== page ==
I’ve been feeling a need for a change of hemispheres for the next installment in this series on films of our enemies. This batch of dispatches has not been easy to write. It’s my intention not to offend anyone, but things discussed here can be taken for ways other than those intended. Even making the choice of which films are chosen for the series presents a challenge.

Who are our enemies? Terrorists are, we are taught, but terrorists come from all countries and cultures. I’m reviewing films from places that are our enemies in the eyes of the State. So I’m not the one picking sides, my government is. When I analyze films of our enemies, I’m looking for similarities more than differences. The message reinforced by all of them, as far as I’m concerned, is why can’t we be friends?

No matter where filmmakers aim their lens, the overwhelming impression is that people are people everywhere. For instance, why do we consider the thugs in this film our enemies? They appear on one hand as a potent threat, but the story invites us to look beneath appearances, so that we might even take pity on this gang of bloody Caracaqueños, sighting common enemies instead.

As the saying goes, keep your friends close and your foes closer. I was not up to date on which countries in this great, bulging planet my country’s most pissed at, so I scooped up a few low hanging statistics. There are other ways to distinguish a snake from a hiss, but “enemies of America” is something anyone could search the Internet for a list, so that’s what I did.

It goes without saying Russia and Iran are foreign countries that make American kids nervous. That Mexico is considered an enemy threat, I would not have guessed. One of our most trusted trading partners is a nemesis? The place where millions of us vacation every year, we have reason to fear? What more complicated world could there be?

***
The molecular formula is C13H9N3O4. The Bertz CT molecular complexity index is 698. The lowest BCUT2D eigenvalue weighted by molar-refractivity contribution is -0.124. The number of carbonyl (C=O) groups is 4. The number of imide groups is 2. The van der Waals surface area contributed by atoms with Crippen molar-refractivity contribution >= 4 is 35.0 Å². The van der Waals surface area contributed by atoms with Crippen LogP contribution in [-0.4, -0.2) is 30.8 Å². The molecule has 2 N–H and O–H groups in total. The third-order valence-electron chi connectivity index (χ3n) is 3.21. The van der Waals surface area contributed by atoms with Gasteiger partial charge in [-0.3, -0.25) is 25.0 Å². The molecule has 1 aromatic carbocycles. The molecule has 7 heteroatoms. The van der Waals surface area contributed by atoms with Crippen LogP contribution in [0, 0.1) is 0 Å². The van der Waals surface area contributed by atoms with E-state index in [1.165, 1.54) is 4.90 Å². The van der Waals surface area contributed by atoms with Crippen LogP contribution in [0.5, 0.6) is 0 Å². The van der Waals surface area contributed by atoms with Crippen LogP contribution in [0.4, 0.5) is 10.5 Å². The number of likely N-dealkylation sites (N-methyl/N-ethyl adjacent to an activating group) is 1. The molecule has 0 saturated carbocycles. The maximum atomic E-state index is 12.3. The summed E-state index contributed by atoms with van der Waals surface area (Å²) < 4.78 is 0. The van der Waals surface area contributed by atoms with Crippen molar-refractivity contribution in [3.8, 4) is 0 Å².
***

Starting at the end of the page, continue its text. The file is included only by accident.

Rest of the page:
Before my research, I thought surely Venezuela abided higher up the list of terrorist threats, at least, ever since the reign of Hugo Chavez. But, since he’s been out of office for a few years now, Venezuela is pretty far down, as far as risk to the US goes, according to the latest list.

Nonetheless, it makes sense to review “Sequestro Express,” in terms of criminal trends that pose potential threats to the U.S. Latin America has been more thoroughly integrated over the past several hundred years, in our culture, than the Muslim orient ever was. Religious extremists aside, what’s to stop extortionists and racketeers from places like Caracas from working their way up here, if their precious cocaine trade were to disappear.

Caracas is been ranked the world’s most violent place. A hundred violent deaths a day is not uncommon. By contrast, Chicago just recently set an extreme trend with 50- some in one particular weekend. Does that make the average Venezuelan my enemy? I doubt it. The worst character in this sordid drama could be part of a barbarian invasion or just some unlucky bloke acting out his frustration while coming under increasing economic strangulation. One of the things that shocked me in this film is the way the nihilism of the urban youth in capitalist America seems so exaggerated against the backdrop of socialist Venezuela.

The majority of drugs that leave Columbia are consumed in Venezuela. I learned that on the director’s commentary track as well. Things began to deteriorate there with an epic demand for narcotics in the US began to swell. Nevertheless, like gas, cocaine is not a high profit trade on the streets down there. Both cost about a twentieth what it does here. so kidnapping is where the money is. It’s like nab or be nabbed down there, I guess. Now, watch this movie and ask how does someone stuck in that economy steer clear of that mess?

The film’s outlook is so bleak, in terms of where the story begins and ends, I think escaping through one’s art was the best alternative director Jonathan Jakubowicz would able to come up with. Of course, not everyone can do what he did.

It’s such a human trait to undertake drastic measures when pressed. I’m composing this series to prove that the majority of us act for the common good, naturally, whenever we’re inspired to do our best. Each one of these films, in its own way, has proposed that decent folks, under too much stress, on the other hand, can be turned into kooks, leaving wreck and ruin behind to the rest.

Films like this place the sicknesses of society under a magnifying glass. Subjects reviewed on Open Channel Content are chosen to alert and inspire individual to invent remedies for whatever ills become exposed in filming these stories.